Senate Dems Introduce Bill to Block Those Under Temporary Restraining Orders from Buying Guns
Democratic senators introduced Tuesday a bill to keep those under a temporary restraining order from purchasing a firearm for the duration of the court order.
Sen. Richard Blumenthal (D-Conn.) named the bill after Lori Jackson, a Connecticut resident who was shot and killed by her husband after obtaining a temporary restraining order against him.
Sens. Dick Durbin (D-Ill.), Chris Murphy (D-Conn.), and Edward Markey (D-Mass.) join Blumenthal as co-sponsors.
“When domestic abusers are most dangerous – at the height of their rage – current law is weakest in protecting victims like Lori Jackson from gun violence," Blumenthal said. "Closing this gaping loophole will save lives when temporary restraining orders leave domestic abuse victims most vulnerable to violent partners with guns."
The Lori Jackson Domestic Violence Survivor Act would prevent the purchase and possession of a firearm by someone subject to a temporary restraining order; current law bans firearms sales only for permanent restraining orders.
Also, the current definition of "intimate partner" used to prohibit individuals convicted of domestic violence from purchasing or possessing a firearm includes spouses, former spouses, people with a child in common, and cohabitants. The bill would expand the definition to partners who do not live together or have any children.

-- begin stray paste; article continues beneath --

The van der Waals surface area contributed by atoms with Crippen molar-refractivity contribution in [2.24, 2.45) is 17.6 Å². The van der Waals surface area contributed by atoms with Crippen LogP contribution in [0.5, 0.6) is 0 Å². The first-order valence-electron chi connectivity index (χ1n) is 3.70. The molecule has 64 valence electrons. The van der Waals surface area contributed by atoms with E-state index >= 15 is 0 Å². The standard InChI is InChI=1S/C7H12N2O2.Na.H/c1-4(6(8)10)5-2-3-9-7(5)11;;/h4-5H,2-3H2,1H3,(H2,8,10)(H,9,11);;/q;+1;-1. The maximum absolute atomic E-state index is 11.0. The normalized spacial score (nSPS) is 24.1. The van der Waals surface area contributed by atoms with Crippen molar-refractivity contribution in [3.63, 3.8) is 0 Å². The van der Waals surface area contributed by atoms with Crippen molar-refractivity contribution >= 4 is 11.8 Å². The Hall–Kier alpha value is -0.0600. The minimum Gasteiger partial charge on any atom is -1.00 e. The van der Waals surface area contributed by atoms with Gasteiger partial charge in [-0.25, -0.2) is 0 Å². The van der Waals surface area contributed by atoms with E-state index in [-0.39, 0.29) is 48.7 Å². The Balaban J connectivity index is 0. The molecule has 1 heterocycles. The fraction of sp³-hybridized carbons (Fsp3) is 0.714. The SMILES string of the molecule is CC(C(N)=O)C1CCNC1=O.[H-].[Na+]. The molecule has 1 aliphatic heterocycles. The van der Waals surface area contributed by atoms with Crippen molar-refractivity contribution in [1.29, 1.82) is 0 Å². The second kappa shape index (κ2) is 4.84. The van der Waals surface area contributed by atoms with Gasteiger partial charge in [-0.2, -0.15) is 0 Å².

"The link between domestic violence and guns is a deadly one, and I urge my colleagues to pass this bill without delay because lives are literally on the line," added Blumenthal.
“When it comes to the issue of stopping gun violence, there are some proposals that are viewed as controversial. This should not be one of them," Durbin said. "Today’s legislation will close loopholes that allow abusive partners access to guns in the hours and days when tempers are at their highest following a domestic argument."
Jackson, 32, fled her husband with their 1 1/2-year-old twins and stayed at her mother's house in Oxford, Conn. The day before a hearing on the temporary protective order in May, her husband, Scott Gellatly, allegedly broke into the home and killed Jackson. He also faces an attempted murder charge for shooting her mother in the face.
"Sadly, Lori’s story is not unique and will be repeated over and over unless Congress acts to prevent violent abusers from getting guns at the worst possible moment," Murphy said. "This legislation closes a dangerous loophole, and I challenge any of my colleagues in Congress to look their constituents in the eye and tell them that a domestic abuser under a court-ordered temporary restraining order should be permitted to purchase a new gun.”